Charcoal toothpaste has emerged over the past few years in the dental market. It has gained a lot of popularity for various reasons, but mainly as a natural product that can whiten your teeth. In today’s world, it seems that you always need to be camera-ready for a quick photo for Instagram or other social media platforms. Having a white and bright smile is just as important – if not more so – than having clean clothes and a great attitude.
People have been searching left and right for ways to whiten their teeth. Some research claims that using charcoal toothpaste is one of the ways to do so. So is there any truth to that statement? Do these products whiten your teeth, and if so, how should you use charcoal toothpaste?
How Does Charcoal Toothpaste Work?
Every type of toothpaste has an active ingredient; some even have more than one. This type of toothpaste – as the name suggests – has activated charcoal as its active ingredient. You might recognize charcoal as the black cubes you see in barbeques before the steaks go on the grill. The charcoal in the toothpaste is quite similar, only in its activated form.
Activated charcoal is made by treating regular charcoal to become more porous, absorbing gases, stains, germs, and anything that gets into its path. The whole idea of charcoal toothpaste is its ability to absorb all sorts of particles into its system.
How to Use Charcoal Toothpaste
You can use it the same way you use any other type of toothpaste. All you have to do is place a small amount on your toothbrush – about the size of a pea – and rub it onto your teeth in a careful, sweeping motion, careful not to injure your gums, lips, or cheeks.
As you can probably imagine, charcoal toothpaste is black. So you should get a separate toothbrush for this paste and another for regular toothpaste.
Does This Kind of Charcoal Toothpaste Work?
As we explained, the activated charcoal in toothpaste has a lot of porous areas capable of absorbing all sorts of particles. This led to many theories, including that it will:
- Whiten the teeth.
- Detoxify the gums and mouth.
- Kill bacteria and germs responsible for all sorts of diseases in the mouth.
- Prevent the formation of more stains.
However, there is no scientific data that any of these are true. Yes, the chemistry suggests it, but in real life, more research is necessary before saying with certainty that charcoal toothpaste does what it claims to do. It can remove the surface stains, returning your teeth to the original colour they once were before all the staining from coffee and tobacco, but actual whitening? That is debatable.
Can I Leave Charcoal Toothpaste on My Teeth?
While you may think that leaving the toothpaste on your teeth for a prolonged period can be beneficial and yield faster results, that is not true. Charcoal toothpaste is odourless and tasteless, so no harm is done when you leave it on the surface of the teeth.
You can even leave it overnight if you want to. Unfortunately, if you expect faster results this way, you won’t find them. As we explained, there is a limit to what charcoal toothpaste can do. It can remove stains and brighten the teeth, but that is as far as it goes, no matter how long it remains in contact with the teeth.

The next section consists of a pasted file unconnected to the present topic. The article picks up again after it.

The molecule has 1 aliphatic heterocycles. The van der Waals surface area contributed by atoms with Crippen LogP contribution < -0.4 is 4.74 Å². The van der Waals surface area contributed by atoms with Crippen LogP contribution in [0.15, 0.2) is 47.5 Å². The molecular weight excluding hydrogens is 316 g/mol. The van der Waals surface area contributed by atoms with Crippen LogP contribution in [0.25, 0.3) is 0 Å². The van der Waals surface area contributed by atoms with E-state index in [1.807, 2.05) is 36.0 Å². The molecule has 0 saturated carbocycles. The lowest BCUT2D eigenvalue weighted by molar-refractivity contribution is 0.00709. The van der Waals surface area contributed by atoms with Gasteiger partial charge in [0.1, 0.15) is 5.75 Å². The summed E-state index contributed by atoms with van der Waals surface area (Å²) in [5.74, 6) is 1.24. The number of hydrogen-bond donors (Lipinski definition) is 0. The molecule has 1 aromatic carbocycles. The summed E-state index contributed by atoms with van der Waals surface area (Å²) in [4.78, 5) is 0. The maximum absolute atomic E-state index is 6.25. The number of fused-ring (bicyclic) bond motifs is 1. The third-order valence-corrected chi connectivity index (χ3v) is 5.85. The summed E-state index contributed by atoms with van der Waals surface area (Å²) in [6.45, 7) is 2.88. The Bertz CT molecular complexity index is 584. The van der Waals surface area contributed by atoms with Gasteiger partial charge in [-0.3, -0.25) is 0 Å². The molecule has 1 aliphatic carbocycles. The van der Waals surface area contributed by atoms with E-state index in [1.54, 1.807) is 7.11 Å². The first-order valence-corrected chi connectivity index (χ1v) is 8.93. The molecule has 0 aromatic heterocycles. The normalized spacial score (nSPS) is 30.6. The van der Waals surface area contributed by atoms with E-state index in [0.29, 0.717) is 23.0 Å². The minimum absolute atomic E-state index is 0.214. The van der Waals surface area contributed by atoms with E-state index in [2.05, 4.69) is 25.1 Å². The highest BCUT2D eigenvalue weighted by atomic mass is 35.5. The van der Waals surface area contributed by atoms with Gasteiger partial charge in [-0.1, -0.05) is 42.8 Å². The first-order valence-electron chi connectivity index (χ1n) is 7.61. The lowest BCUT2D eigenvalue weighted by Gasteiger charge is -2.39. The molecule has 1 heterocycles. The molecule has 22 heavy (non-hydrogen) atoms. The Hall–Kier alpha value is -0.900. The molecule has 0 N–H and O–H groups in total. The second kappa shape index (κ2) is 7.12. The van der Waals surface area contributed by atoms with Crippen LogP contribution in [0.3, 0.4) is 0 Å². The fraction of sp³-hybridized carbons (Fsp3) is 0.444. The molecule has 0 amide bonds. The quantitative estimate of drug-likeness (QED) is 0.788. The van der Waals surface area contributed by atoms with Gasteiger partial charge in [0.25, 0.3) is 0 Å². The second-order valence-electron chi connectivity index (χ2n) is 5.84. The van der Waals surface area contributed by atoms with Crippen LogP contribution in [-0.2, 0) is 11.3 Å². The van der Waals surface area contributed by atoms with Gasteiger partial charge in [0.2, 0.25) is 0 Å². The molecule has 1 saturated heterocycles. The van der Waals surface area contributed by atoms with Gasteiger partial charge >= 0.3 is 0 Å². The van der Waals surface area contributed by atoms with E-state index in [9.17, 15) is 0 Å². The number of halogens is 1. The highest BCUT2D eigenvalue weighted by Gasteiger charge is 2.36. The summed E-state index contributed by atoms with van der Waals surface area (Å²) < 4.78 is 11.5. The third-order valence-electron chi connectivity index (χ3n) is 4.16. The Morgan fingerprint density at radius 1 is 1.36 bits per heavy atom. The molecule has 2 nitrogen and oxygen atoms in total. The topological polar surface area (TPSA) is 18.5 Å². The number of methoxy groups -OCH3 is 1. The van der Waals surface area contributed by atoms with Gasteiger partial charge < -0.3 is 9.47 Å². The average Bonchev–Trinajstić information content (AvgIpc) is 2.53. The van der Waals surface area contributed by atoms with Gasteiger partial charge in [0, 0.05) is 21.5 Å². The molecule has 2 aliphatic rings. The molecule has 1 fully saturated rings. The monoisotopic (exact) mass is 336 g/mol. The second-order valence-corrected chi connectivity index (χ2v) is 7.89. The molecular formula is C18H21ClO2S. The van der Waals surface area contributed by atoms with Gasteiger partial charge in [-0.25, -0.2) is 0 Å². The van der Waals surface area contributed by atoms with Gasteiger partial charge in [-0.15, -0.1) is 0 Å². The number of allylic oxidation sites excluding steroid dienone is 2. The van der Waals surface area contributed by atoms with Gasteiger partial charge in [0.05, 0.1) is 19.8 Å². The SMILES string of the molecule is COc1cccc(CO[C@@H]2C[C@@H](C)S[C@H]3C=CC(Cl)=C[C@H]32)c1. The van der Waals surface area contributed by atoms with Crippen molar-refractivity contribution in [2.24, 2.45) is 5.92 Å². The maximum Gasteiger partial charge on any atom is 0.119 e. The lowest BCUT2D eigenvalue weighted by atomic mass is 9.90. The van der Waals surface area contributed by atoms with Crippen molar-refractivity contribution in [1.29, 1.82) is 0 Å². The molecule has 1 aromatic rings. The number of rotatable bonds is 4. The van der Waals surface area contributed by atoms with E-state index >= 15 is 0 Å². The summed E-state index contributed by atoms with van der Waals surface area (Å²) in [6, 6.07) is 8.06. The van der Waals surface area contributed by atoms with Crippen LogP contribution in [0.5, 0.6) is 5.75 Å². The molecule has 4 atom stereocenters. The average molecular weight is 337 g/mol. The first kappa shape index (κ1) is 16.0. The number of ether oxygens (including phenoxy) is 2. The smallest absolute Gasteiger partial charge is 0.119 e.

Another issue with prolonged use is the safety of this type of paste. Improper use can lead to some problems, as we’ll explain in a bit.
How Often Should You Use Charcoal Toothpaste?
Again its use is no different from any other toothpaste. Twice a day for about two weeks should be sufficient for results to show. Using it for a longer period yields no benefits and can be harmful as well.
Is It Safe?
If you are afraid of the black stuff going into your mouth, thinking that it could be poisonous or harmful to your health, then you need not worry. Activated charcoal is very safe, even if you accidentally consume some of it. In fact, the material also has various medicinal purposes, such as relieving bloating and stomach gases, so no worries there.
However, there are other issues to consider, including:
The charcoal particles are pretty thick and course. If you use it with force, that can lead to scratching of the protective enamel layer.
The black color is initially harmless and washes easily off the teeth. With prolonged use and due to the roughness of the particles, small cracks can start to form on the teeth’ surface. These can get stained easily. It can also easily stain restorations such as crowns, veneers, and tooth-colored fillings.
Again due to prolonged use and wear of the enamel, the underlying surface – known as the dentin – becomes exposed and is quite sensitive to hot and cold foods and drinks.
No Fluoride content:
Most brands of charcoal toothpaste don’t have an active chemical ingredient (after all, it is a natural type of toothpaste). You can do well without some of these ingredients, but you cannot do without Fluoride. It is the ingredient responsible for protecting the surface of the teeth and killing most bacteria that cause gum disease. Without Fluoride, toothpaste is useless in fighting diseases of the mouth.
How Else Can You Whiten Your Teeth?
Various other products are available commercially and at your dentist’s office. Whitening toothpaste, strips, and professional in-office whitening can all yield excellent results. The most important thing is to always be under supervision from your dentist. He can suggest the best options for whiter teeth to get the best outcomes out of your endeavour.
If you want to know more and get our opinion on what suits you best, contact Dr Scott Schwartz, aka #thetoothguy, and his fantastic team to understand how we can help you get that terrific set of pearly whites. You can find us at 1 Baltic Place, Croton On Hudson, NY 10520, or call us on (914) 271-6224.